The difference in Wildwood Guitar’s approach to how the customer is treated and the intention of its brand couldn’t be any more different than Guitar Center’s, whose stated main customer objective is “to provide for the musician’s every need.” As a result, it offers a broad array of products—keyboards, drums, audio equipment, DJ turntables—pretty much anything you’re looking for. Guitar Center is a low-price retailer with an extensive selection, touting discount pricing. Customer service is naturally in alignment to that intention. While the sales associates at Guitar Center receive product knowledge training, they most often help customers find a particular product from the extraordinary range of choices and fill the role of sales clerk.
The low-price brand intention influences the sales associates and their perspective on the company’s culture.
The contrast with Wildwood Guitars couldn’t be any starker. While many of the influences of big-box retailing have found their way into the marketing of retail musical instruments (including competition on price and volume), Wildwood has resisted this impulse and has successfully held its own. In fact, it has done much better than that. It has become one of the most trusted independent guitar dealers in the world by carving outa niche that has resulted in a consistent growth. Year to year over the past decade, it has experienced double-digit growth by focusing on selling guitars, a narrow selection of high-quality ampliflers, and a few select accessories. It has moved away from selling low-priced items and taken a boutique approach by offering high-quality, vintage, custom, and rare guitars.
Wildwood is currently the largest Fender Custom Shop seller in the world. Among independent dealers, it consistently ranks among the top providers of Fender, Gibson, Taylor, and several other well-known brands. Among guitar makers, it has achieved an elevated status, resulting in several lines of “custom” guitars that include the Wildwood brand in their model names. The average price of a guitar sold at Wildwood is between $3,000 and $4,000.
Steve and Marilynn Mesple founded Wildwood Guitars in 1985. Steve has had “a lifelong love affair with music and guitars.” Their approach was to “sell the greatness and goodness of guitars.” Steve’s leadership approach and its influence on his team at Wildwood are evident and is an excellent example of a leader’s influence on the customer relationship, brand, and culture.
The relationship between Wildwood Guitars and its customers centers on the trust that comes from caring. Customers from far and wide interact with the artists who make up Wildwood’s team and, by phone and email, making buying decisions based on their input and recommendations. The members of the team build relationships, carefully listening to what the customer is looking for from a particular instrument—what they play, what they want to achieve, and what they aspire to—as well as what the customer likes in a guitar, including how it looks, feels, and sounds. Without ever playing the instrument, the customer makes a decision. That level of trust is compelling and is evidence of the caring nature of the Wildwood brand. It explains why the vast majority of Wildwood’s sales are not in-store. Steve makes it very clear. “We never try to sell the customer anything that they don’t want to buy . . . period. That’s not who we are and it’s not what our customers would ever expect from us. Everyone here knows that’s not something we would ever do.”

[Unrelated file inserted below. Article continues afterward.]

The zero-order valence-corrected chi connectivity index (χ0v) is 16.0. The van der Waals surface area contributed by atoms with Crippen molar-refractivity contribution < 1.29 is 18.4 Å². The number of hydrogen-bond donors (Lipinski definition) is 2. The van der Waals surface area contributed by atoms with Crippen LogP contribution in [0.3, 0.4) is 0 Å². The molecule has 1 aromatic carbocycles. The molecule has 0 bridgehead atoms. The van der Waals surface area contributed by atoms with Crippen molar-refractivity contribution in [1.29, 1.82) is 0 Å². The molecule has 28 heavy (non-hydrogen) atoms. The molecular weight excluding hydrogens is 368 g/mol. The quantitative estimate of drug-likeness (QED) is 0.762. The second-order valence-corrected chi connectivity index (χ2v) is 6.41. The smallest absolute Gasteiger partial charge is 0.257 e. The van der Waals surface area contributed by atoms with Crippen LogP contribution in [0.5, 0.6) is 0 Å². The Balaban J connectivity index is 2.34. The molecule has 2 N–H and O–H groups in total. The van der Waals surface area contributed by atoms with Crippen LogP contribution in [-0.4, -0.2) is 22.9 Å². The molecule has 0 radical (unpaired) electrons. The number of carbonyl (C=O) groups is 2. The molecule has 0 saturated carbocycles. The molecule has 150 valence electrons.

Steve Mesple has made changes along the way. And while they didn’t always get the results he was looking for, he has worked toward always making changes consistent with what motivates his customers, the alignment to the business’s brand, and what he sees as an unwavering culture of passion. He’s carefully recruits the right people for his team and rewards them for their passion and dedication. With the advent of the Internet, he expanded his sales capabilities and reach. The store’s website now offers over 2500 videos of great guest artists playing Wildwood’s offerings. The videos are not just entertaining. They are educational, inspirational, and in service to the customer. As Steve told me, “People love to hear great guitars played by great artists. It gives them the opportunity to experience what we can offer them, which is an unparalleled inventory of amazing guitars and trust. And we do it with unbridled passion.”
To compete with the appeal of the Wildwood Guitars of the world, Guitar Center offers through its brand Musician’s Friend, a single-person sales unit called Private Reserve. Customers can call and speak directly to the person at Private Reserve and get the expert assistance of an artist in the selection and buying of a custom or high-priced guitar. In relation to its brand and the perception of its customers, Private Reserve is much like a small stand-alone brand that lives within the larger brand intention of Guitar Center. While it offers a distinct service and product, the customer may not intuitively or intellectually find it to be in alignment with their interpretation of the Guitar Center and Musician’s Friend overall brand intention.
At the core of Wildwood’s achievement and the success of Guitar Center is what lies at the heart of the success of any business. It is alignment. For any enterprise, large or small, competing in a local, regional, or global marketplace, the required ingredient is the alignment of the customer’s expectation and their experience of how it is delivered. This means that the company’s people work with one another and act toward the customer in alignment with the brand intention and the customer’s expectations.
Edgar Papke is the co-author of Innovation By Design and author of True Alignment and The Elephant In The Boardroom. He helps leaders and their organizations align to create greater levels of innovation, performance, and fulfillment. He can be reached by email: firstname.lastname@example.org